February 2018

The Hill O'Many Stanes, Caithness, Scotland

The signs of ancient history are visible everywhere you go in Scotland. From the heart of Neolithic Orkney to Inverness-shire’s Clava Cairns to Kilmartin Glen in Argyll, history pierces the sediment of modernity. Despite Scotland’s apparent wealth of history, incredibly, there are even more sites that remain unexcavated and undiscovered, and this is especially true in Caithness. The far northeastern corner of Scotland is a gentle landscape of coastline, moors, and pasture where the thick, green grass rumples and bunches over hidden geology.

Or so it seems. Many of the low rippling hills are actually ancient drystone structures buried… Read more...

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Castle Girnigoe Sinclair, Caithness, Scotland

As the North Coast 500 corners the northeastern highlands and travels through Caithness, a host of ancient sites scatters before you. Coming from the west, this is a nice change of pace as the west coast of the North Coast 500 is firmly focused on stunning scenery and austere coastal communities. Here, in Caithness, the landscape is level and unremarkable off the coast, but it’s along the water where you’ll find crumbling castle ruins and antediluvian drystone brochs still half-buried in the emerald turf.

Just north of Wick stands my favorite castle in the region, Castle Sinclair Girnigoe. The Sinclairs are a famous family in Scottish history… Read more...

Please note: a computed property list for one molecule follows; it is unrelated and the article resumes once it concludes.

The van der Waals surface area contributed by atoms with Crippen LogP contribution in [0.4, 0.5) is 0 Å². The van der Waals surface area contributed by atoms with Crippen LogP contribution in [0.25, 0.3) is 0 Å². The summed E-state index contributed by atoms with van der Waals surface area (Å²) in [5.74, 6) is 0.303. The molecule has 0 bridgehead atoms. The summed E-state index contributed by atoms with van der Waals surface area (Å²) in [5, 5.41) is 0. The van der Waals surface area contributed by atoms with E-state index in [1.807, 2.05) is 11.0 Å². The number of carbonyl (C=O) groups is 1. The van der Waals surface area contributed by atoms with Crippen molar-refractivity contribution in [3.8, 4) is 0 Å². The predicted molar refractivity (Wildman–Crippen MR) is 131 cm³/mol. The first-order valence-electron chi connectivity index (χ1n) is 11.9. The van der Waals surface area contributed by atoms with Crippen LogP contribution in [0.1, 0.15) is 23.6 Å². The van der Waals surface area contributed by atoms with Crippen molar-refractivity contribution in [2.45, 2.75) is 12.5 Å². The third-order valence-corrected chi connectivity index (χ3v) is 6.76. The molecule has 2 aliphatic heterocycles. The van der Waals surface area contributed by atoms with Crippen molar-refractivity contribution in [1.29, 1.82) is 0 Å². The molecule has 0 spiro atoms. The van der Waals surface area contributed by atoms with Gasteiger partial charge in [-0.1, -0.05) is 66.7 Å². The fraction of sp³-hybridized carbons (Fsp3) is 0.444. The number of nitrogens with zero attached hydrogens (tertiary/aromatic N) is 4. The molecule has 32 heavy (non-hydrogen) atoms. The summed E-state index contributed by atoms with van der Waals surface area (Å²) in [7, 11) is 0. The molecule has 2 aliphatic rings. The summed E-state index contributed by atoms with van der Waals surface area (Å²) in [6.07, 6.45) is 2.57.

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Mountains and see along Scotland's northwest Sutherland coast

Sutherland lies to the north, beyond the tourist trail stretching from Inverness to Skye, beyond even Ross-shire’s emerald sweep. It occupies three different coastlines with only a small slice of the northeast given to Caithness, with countless folds, glens, and lochs waiting quietly in the interior to be discovered by the transient visitor. The natural beauty of Sutherland is one of variety where the mountains of the south slide down to level pastureland in the northeast, and while the beauty is undeniable Sutherland’s history follows it like a shadow. The Highland Clearances struck this part of Scotland hardest, and as you make your way along the coasts and upon the narrow inland roads you will see little of man’s presence… Read more...

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